Alaina stood in the middle of the hut with her eyes glued to the gun that was pointed at her. How did she get in this situation? Oh, that’s right. She was trying to save the life of a little girl whom she loved very much. In America, Aliana had lived a very self-consumed life. She was a saleswoman for a company that sold insurance. She was known for her silver-tongue and quit wit. There were some that she worked with that told her she could sell venom to a snake and convince it not to bite her. She was good at what she did, but she realized that none of it made her happy. She was sad, alone, and depressed. Alaina knew that something was missing in her life.
Tom released Angie and approached where the doctors and nurses were huddled. There were murmurings and much activity. Dr. Arnold felt Tom grasp his arm, and he turned. Tom could see his child, clearly a girl, but he heard no cries. The infant’s head turned as she protested the light and cold of her entrance into the world. And Tom saw it. Or rather did not see it.
Slavery by Dialect
The punisher continued flogging the woman, now more determined than he had been since the past twenty minutes that he had been flogging her. From the corner where I stood, I could see tears rolling down from the eyes of the punisher. If he had a choice, I am sure he would have untied the lady, Ashanti, from that tree, and tied the commander there in her place. He would have derived much pleasure in flogging him with a thicker horsewhip-not on his back, but on that shinning bald head of his- till the flesh on his head peels open and give way for the whole village to see his skull. The punisher was in deep agony, even as he flogged his victim, not because his hands ache from flogging her for so long, but because he was being forced to punish his own kinsman for committing a crime which would have been forgiven if she wasn’t from Iporin, the clan of slaves.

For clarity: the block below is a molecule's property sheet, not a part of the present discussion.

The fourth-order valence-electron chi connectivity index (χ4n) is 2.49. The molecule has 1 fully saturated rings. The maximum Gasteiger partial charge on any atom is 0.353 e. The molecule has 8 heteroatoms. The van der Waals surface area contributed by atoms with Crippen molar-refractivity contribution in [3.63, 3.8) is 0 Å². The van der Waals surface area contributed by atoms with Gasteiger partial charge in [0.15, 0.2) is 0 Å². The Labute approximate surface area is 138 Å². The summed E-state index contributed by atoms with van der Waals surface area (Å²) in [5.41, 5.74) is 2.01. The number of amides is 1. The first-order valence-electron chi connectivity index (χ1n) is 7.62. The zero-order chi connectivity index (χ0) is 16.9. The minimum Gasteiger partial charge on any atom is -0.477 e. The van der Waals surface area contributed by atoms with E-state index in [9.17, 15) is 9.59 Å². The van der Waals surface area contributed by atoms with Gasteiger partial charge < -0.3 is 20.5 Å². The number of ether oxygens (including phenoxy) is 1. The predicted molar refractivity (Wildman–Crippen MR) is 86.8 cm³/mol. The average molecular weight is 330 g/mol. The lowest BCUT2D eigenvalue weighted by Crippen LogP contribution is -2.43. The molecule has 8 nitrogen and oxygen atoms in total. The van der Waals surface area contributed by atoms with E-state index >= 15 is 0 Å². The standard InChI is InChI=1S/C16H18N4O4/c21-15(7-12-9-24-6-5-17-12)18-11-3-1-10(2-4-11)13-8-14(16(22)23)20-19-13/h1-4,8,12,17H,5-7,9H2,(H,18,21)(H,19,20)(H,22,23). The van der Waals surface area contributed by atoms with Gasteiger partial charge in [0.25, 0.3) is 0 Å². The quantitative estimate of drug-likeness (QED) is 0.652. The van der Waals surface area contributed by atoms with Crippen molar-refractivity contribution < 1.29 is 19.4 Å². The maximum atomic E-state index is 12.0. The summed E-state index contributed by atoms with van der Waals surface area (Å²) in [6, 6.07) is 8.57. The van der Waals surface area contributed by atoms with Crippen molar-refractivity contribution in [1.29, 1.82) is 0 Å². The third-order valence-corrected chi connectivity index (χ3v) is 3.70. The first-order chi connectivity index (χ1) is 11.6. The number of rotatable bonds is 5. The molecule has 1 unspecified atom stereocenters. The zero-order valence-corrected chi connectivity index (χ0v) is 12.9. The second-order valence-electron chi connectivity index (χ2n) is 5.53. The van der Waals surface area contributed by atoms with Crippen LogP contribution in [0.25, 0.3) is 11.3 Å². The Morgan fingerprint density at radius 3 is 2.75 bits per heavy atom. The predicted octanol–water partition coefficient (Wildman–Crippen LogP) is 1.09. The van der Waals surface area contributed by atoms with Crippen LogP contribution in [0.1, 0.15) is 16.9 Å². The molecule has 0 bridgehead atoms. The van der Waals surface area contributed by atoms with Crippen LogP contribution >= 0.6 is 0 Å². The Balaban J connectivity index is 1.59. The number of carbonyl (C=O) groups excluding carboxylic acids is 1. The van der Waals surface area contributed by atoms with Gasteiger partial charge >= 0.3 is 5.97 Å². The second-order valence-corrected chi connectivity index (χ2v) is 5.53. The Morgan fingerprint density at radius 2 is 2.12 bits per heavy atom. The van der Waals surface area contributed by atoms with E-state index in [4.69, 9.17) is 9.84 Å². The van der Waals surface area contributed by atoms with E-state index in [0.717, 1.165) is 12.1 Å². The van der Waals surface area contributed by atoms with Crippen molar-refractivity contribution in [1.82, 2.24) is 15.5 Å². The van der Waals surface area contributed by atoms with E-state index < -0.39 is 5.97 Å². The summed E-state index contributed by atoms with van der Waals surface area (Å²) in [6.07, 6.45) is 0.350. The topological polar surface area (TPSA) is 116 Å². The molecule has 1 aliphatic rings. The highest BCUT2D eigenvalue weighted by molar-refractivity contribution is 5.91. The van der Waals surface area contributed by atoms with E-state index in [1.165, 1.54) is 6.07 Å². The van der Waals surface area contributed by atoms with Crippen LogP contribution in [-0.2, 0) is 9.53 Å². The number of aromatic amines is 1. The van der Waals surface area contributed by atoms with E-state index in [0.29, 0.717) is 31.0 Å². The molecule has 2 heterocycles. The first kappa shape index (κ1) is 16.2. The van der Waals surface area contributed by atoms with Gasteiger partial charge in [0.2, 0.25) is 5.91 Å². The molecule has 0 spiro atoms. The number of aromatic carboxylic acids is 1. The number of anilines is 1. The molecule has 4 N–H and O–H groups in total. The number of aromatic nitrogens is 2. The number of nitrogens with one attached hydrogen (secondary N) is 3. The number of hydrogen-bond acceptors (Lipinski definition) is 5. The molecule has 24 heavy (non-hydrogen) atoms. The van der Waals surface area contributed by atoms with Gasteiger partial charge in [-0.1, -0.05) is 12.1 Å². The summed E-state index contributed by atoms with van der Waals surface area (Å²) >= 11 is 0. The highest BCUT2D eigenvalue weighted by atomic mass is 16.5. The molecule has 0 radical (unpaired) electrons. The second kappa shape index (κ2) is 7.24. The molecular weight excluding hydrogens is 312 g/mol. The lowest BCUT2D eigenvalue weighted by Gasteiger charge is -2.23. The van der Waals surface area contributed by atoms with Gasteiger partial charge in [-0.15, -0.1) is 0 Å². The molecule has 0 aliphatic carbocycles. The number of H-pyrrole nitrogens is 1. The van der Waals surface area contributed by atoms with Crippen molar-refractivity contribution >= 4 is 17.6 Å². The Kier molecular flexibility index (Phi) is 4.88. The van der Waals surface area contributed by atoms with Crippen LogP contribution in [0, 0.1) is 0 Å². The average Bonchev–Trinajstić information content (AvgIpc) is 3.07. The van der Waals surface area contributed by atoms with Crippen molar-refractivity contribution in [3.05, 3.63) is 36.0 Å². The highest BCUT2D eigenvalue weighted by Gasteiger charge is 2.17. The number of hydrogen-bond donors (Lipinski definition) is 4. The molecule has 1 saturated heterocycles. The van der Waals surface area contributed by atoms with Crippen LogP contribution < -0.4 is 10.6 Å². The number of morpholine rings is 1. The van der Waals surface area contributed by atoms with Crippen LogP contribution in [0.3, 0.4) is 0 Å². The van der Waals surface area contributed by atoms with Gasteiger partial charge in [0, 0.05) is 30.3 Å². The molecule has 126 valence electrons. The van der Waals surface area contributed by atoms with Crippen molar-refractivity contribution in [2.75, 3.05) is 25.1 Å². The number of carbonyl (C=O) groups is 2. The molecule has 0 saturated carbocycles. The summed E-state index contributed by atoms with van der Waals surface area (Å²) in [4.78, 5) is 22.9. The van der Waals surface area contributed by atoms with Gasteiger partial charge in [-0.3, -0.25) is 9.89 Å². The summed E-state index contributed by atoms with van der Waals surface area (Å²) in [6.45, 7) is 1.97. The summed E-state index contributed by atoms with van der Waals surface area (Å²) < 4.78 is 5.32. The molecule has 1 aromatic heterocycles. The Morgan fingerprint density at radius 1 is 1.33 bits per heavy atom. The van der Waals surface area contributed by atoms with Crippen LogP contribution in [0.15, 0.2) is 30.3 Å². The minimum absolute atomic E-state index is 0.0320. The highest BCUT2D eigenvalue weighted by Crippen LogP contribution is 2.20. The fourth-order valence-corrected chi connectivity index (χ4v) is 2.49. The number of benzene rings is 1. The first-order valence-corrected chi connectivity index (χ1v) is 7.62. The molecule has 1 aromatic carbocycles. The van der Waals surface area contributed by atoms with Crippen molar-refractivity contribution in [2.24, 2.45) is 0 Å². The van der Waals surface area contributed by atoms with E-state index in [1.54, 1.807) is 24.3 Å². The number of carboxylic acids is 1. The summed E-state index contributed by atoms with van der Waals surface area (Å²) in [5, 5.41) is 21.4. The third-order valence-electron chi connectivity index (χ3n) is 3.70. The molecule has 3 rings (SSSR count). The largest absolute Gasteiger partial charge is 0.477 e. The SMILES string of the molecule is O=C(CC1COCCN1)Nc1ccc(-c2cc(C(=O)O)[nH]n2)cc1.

Alexa walked into the school as fast as she could. As she ran into the building and to her locker, she saw that there was a small crowd by the stairwell. Didn’t they all know that they were going to be late for class? Alexa grabbed her books from her locker and then slammed the door shut. Her focus was on getting to class before the bell rang, but something was drawing her to the crowd of kids by the stairwell. Oh, I gotta see what’s going on? Alexa walked quickly down the hallway. As her hair bounced off her shoulders, she got to the back of the group and tried to see over the shoulders of the kids in front of her.
The Audacity of Ignorance
In one part of the African jungle were ten tribes that all tried to get along. But, as it usually happens, the tribes could not come to agreements and terms that everyone would agree with. Feelings were hurt, and pride became an issue. The tribes began to fight, but the Abolgiwe tribe was one of the strongest tribes of the jungle. They not only showed their dominance by defeating the other tribes in battles and wit, but they placed demands that the other tribes view them as the dominant tribe. Everyone feared them to the point that no one wanted to defy anything that they requested. The Abolgiwe became arrogant. If they were the dominant tribe, then they might be able to challenge the gods. This theory started to travel around the tribe, and the gods began to hear the rumble of the rumors in the heavens. They conferred with one another and decided against destroying the tribe.